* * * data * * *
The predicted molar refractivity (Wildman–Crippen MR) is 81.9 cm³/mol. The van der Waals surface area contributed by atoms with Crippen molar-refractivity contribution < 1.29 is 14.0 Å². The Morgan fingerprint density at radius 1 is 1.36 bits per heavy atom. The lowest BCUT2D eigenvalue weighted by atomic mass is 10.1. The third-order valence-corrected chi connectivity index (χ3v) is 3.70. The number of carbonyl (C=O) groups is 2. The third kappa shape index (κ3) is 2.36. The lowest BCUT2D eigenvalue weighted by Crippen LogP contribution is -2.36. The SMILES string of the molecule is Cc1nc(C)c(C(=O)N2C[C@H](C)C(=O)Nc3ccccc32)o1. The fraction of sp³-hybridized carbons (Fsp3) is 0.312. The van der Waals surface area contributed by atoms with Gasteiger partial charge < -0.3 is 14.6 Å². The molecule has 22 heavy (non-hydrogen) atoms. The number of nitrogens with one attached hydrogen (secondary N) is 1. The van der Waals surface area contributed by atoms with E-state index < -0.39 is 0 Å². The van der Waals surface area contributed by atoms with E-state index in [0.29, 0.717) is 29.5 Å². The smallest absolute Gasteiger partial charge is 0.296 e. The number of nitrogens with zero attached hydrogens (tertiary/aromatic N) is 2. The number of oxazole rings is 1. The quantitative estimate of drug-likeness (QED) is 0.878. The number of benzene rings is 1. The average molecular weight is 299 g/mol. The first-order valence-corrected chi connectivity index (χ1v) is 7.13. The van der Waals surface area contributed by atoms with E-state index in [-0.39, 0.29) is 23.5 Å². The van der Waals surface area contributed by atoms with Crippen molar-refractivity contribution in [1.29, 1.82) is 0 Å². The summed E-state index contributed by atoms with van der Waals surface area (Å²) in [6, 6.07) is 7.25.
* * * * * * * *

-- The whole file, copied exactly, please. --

The predicted molar refractivity (Wildman–Crippen MR) is 81.9 cm³/mol. The van der Waals surface area contributed by atoms with Crippen molar-refractivity contribution < 1.29 is 14.0 Å². The Morgan fingerprint density at radius 1 is 1.36 bits per heavy atom. The lowest BCUT2D eigenvalue weighted by atomic mass is 10.1. The third-order valence-corrected chi connectivity index (χ3v) is 3.70. The number of carbonyl (C=O) groups is 2. The third kappa shape index (κ3) is 2.36. The lowest BCUT2D eigenvalue weighted by Crippen LogP contribution is -2.36. The SMILES string of the molecule is Cc1nc(C)c(C(=O)N2C[C@H](C)C(=O)Nc3ccccc32)o1. The fraction of sp³-hybridized carbons (Fsp3) is 0.312. The van der Waals surface area contributed by atoms with Gasteiger partial charge < -0.3 is 14.6 Å². The molecule has 22 heavy (non-hydrogen) atoms. The number of nitrogens with one attached hydrogen (secondary N) is 1. The van der Waals surface area contributed by atoms with E-state index < -0.39 is 0 Å². The van der Waals surface area contributed by atoms with E-state index in [0.29, 0.717) is 29.5 Å². The smallest absolute Gasteiger partial charge is 0.296 e. The number of nitrogens with zero attached hydrogens (tertiary/aromatic N) is 2. The number of oxazole rings is 1. The quantitative estimate of drug-likeness (QED) is 0.878. The number of benzene rings is 1. The average molecular weight is 299 g/mol. The first-order valence-corrected chi connectivity index (χ1v) is 7.13. The van der Waals surface area contributed by atoms with E-state index in [-0.39, 0.29) is 23.5 Å². The van der Waals surface area contributed by atoms with Crippen molar-refractivity contribution in [1.29, 1.82) is 0 Å². The summed E-state index contributed by atoms with van der Waals surface area (Å²) in [6, 6.07) is 7.25.